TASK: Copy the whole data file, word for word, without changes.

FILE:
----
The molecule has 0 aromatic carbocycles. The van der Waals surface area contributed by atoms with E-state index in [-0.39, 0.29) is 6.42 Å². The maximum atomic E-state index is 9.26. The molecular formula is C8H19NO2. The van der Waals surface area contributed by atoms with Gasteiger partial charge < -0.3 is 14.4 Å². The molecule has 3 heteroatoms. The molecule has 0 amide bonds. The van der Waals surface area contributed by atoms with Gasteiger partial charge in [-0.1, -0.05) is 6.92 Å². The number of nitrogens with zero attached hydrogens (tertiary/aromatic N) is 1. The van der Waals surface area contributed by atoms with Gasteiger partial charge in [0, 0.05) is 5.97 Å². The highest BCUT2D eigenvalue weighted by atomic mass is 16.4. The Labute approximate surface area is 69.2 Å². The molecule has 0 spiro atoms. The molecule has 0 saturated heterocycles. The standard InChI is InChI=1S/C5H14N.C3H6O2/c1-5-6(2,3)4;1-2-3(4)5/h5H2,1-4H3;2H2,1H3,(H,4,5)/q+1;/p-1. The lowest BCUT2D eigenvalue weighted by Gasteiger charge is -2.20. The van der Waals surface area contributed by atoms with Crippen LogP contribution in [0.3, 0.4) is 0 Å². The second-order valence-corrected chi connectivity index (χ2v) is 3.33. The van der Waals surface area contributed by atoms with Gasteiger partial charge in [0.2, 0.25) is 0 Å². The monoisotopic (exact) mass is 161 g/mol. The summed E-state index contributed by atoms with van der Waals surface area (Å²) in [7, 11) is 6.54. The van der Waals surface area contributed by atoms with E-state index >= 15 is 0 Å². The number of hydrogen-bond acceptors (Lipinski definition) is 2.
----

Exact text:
The molecule has 0 aromatic carbocycles. The van der Waals surface area contributed by atoms with E-state index in [-0.39, 0.29) is 6.42 Å². The maximum atomic E-state index is 9.26. The molecular formula is C8H19NO2. The van der Waals surface area contributed by atoms with Gasteiger partial charge < -0.3 is 14.4 Å². The molecule has 3 heteroatoms. The molecule has 0 amide bonds. The van der Waals surface area contributed by atoms with Gasteiger partial charge in [-0.1, -0.05) is 6.92 Å². The number of nitrogens with zero attached hydrogens (tertiary/aromatic N) is 1. The van der Waals surface area contributed by atoms with Gasteiger partial charge in [0, 0.05) is 5.97 Å². The highest BCUT2D eigenvalue weighted by atomic mass is 16.4. The Labute approximate surface area is 69.2 Å². The molecule has 0 spiro atoms. The molecule has 0 saturated heterocycles. The standard InChI is InChI=1S/C5H14N.C3H6O2/c1-5-6(2,3)4;1-2-3(4)5/h5H2,1-4H3;2H2,1H3,(H,4,5)/q+1;/p-1. The lowest BCUT2D eigenvalue weighted by Gasteiger charge is -2.20. The van der Waals surface area contributed by atoms with Crippen LogP contribution in [0.3, 0.4) is 0 Å². The second-order valence-corrected chi connectivity index (χ2v) is 3.33. The van der Waals surface area contributed by atoms with Gasteiger partial charge in [0.2, 0.25) is 0 Å². The monoisotopic (exact) mass is 161 g/mol. The summed E-state index contributed by atoms with van der Waals surface area (Å²) in [7, 11) is 6.54. The van der Waals surface area contributed by atoms with E-state index >= 15 is 0 Å². The number of hydrogen-bond acceptors (Lipinski definition) is 2.